Survey: Kentucky Parents Favor Increasing Dropout Age
Kentucky parents overwhelmingly favor increasing the state’s high school dropout age, according to the Kentucky Parent Survey.
The Foundation for a Healthy Kentucky released the polling data, along with a comprehensive summary report for the complete survey, Monday.
“People may not realize that education is a health issue, but research tells us that completing high school is directly related to our health status in later life,” said Dr. Susan Zepeda, President/CEO of the Foundation for a Healthy Kentucky.
On the dropout issue, more than eight in ten Kentucky parents (85%) said they favor increasing the dropout age in Kentucky from 16 to 18 years old.
This includes the 77% who indicated they strongly favor moving the dropout age to 18. Fewer than one in six parents (15%) said they opposed increasing Kentucky’ dropout age.
Currently the dropout age in Kentucky is 16. However, the governor has publicly stated his support for increasing the dropout age to 18, which would prohibit students from leaving school until they turn 18, or complete high school.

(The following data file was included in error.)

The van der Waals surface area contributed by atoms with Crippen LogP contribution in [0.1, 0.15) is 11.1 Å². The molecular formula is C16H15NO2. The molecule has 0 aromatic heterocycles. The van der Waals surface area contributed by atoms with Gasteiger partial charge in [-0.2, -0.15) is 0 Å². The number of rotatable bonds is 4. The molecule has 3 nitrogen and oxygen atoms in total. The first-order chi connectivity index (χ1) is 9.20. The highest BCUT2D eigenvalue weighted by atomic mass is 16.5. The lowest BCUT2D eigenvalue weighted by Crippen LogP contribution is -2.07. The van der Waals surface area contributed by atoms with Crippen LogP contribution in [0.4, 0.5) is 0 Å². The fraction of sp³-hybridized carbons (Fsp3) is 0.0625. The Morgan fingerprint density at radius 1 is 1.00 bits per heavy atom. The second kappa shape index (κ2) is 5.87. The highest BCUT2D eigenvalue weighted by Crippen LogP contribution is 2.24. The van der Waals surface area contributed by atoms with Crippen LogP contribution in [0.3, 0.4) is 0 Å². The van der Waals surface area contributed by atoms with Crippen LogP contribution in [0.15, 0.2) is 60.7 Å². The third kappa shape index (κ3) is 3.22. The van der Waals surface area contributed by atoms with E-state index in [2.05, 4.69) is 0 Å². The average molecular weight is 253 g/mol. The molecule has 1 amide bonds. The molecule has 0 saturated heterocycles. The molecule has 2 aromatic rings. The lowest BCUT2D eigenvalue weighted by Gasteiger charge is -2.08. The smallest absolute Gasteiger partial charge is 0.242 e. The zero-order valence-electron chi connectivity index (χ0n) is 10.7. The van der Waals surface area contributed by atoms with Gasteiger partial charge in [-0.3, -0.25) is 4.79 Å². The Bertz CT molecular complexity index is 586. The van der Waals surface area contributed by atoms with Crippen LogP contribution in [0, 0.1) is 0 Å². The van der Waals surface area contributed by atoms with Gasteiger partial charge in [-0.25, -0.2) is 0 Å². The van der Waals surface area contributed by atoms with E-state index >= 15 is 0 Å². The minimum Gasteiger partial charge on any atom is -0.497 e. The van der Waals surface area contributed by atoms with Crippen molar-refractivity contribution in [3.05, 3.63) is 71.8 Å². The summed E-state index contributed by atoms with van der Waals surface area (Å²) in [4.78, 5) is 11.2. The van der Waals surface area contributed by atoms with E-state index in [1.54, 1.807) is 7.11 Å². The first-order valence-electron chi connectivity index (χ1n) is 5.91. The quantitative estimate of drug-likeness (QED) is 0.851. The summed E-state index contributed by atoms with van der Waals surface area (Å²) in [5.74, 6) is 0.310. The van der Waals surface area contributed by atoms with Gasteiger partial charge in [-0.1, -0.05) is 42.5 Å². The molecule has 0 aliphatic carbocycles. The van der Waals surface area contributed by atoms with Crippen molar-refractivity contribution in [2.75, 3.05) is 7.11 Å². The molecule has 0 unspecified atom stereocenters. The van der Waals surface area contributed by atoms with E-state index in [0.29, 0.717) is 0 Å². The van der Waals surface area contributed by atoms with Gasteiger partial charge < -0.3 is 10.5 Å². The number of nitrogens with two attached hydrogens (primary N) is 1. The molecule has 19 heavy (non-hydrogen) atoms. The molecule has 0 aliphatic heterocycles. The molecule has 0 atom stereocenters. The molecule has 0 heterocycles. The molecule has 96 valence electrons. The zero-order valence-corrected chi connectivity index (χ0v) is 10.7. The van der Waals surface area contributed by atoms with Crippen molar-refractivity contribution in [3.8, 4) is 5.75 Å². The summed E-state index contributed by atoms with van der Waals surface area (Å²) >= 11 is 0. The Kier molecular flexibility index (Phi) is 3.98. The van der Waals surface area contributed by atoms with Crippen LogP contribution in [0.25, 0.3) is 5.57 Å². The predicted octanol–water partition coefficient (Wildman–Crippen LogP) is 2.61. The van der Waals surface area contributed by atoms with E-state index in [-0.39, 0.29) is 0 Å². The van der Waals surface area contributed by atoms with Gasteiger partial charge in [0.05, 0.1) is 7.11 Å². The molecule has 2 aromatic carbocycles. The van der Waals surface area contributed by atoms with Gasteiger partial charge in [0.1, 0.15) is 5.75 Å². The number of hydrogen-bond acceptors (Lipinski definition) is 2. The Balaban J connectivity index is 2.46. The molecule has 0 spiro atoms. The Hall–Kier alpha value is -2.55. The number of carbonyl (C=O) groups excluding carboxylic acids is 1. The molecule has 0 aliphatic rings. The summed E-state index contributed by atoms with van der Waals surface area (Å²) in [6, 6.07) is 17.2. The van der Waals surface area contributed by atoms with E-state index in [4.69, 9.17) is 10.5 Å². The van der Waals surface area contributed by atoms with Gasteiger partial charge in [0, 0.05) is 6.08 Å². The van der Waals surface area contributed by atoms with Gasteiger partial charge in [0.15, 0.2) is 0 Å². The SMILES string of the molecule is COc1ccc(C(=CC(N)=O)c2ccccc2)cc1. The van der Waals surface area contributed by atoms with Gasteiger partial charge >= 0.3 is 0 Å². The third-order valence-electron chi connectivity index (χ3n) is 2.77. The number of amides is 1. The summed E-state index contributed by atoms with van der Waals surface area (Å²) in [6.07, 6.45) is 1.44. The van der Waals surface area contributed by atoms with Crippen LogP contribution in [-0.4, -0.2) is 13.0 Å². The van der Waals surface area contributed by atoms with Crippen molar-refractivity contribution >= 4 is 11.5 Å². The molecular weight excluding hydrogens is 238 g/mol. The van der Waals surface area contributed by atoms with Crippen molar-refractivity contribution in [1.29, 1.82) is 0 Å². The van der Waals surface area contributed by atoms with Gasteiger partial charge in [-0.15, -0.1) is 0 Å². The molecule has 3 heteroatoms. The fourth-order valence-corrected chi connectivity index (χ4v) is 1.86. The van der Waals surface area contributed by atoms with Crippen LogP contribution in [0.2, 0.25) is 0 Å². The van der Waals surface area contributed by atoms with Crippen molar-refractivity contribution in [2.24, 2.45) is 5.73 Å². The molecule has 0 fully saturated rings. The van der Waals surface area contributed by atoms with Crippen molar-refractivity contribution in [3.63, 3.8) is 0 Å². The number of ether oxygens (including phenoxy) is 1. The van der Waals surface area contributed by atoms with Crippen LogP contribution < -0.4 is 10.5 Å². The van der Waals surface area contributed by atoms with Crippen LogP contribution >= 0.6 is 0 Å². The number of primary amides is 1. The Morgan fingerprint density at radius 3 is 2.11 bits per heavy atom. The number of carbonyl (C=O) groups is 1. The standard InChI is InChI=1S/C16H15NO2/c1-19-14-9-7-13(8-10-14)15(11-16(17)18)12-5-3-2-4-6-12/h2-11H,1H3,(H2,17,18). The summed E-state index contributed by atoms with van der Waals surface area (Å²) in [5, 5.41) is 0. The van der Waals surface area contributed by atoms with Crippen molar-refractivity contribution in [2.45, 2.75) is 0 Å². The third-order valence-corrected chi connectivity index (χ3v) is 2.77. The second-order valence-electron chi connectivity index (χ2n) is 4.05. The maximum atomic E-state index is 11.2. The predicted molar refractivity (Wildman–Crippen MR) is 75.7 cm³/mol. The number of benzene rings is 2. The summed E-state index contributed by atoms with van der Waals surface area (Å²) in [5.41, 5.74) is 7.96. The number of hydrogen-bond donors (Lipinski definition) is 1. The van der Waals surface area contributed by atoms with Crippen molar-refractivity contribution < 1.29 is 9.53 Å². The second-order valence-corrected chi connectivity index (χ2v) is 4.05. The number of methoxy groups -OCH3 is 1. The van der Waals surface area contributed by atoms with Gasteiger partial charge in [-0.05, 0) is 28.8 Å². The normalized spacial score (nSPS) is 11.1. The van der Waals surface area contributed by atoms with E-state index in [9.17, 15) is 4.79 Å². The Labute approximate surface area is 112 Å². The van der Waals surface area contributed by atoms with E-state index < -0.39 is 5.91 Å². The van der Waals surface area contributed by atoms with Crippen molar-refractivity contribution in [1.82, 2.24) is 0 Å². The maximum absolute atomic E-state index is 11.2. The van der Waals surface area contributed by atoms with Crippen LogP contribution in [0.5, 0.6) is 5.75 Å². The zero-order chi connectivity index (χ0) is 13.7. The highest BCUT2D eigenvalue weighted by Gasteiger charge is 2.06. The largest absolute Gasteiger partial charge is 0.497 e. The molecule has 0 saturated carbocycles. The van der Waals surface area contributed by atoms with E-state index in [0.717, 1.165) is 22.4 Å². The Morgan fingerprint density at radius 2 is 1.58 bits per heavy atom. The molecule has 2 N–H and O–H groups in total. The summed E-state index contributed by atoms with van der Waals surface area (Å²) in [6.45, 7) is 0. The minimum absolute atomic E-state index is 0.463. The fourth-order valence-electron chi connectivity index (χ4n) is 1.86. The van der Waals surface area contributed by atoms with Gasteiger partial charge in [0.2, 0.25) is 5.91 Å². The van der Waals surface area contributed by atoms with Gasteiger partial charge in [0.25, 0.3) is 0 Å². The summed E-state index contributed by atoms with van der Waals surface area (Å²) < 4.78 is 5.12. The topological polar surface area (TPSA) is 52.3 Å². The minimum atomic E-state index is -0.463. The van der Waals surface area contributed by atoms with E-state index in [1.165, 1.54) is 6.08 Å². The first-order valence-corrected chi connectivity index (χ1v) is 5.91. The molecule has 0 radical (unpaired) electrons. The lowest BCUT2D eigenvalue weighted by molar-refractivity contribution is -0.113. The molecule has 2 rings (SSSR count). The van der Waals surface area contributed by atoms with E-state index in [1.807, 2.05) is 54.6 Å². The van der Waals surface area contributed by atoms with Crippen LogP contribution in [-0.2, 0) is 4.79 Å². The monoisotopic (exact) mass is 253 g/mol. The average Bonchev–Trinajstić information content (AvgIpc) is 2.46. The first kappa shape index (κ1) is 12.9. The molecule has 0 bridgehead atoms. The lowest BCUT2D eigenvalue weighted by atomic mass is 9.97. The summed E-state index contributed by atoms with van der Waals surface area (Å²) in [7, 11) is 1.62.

“Increasing the dropout age is one strategy aimed at improving the graduation rate in the state,” noted Zepeda. “We hope this polling data will encourage a deeper conversation among parents, education experts, and policy makers to explore this and other strategies to help our children succeed at school and lead a more healthy life.”
Overall, the Kentucky Parent Survey provides a snapshot of parental views on a number of issues including health care, school and home life.
The first report was released in September of last year. Kentucky Parent Survey reports, including the summary report, are available on our website: http://www.healthy-ky.org.
The Kentucky Parent Survey assessed the views of parents, step-parents, grandparents, foster parents or other legal guardians of children in Kentucky.
The Parent Survey was conducted in July and August by the Center for Survey Research at the University of Virginia. More than 1,000 parents and guardians of children under 18 from throughout the state were interviewed by phone. The survey has a margin of error of ±3%.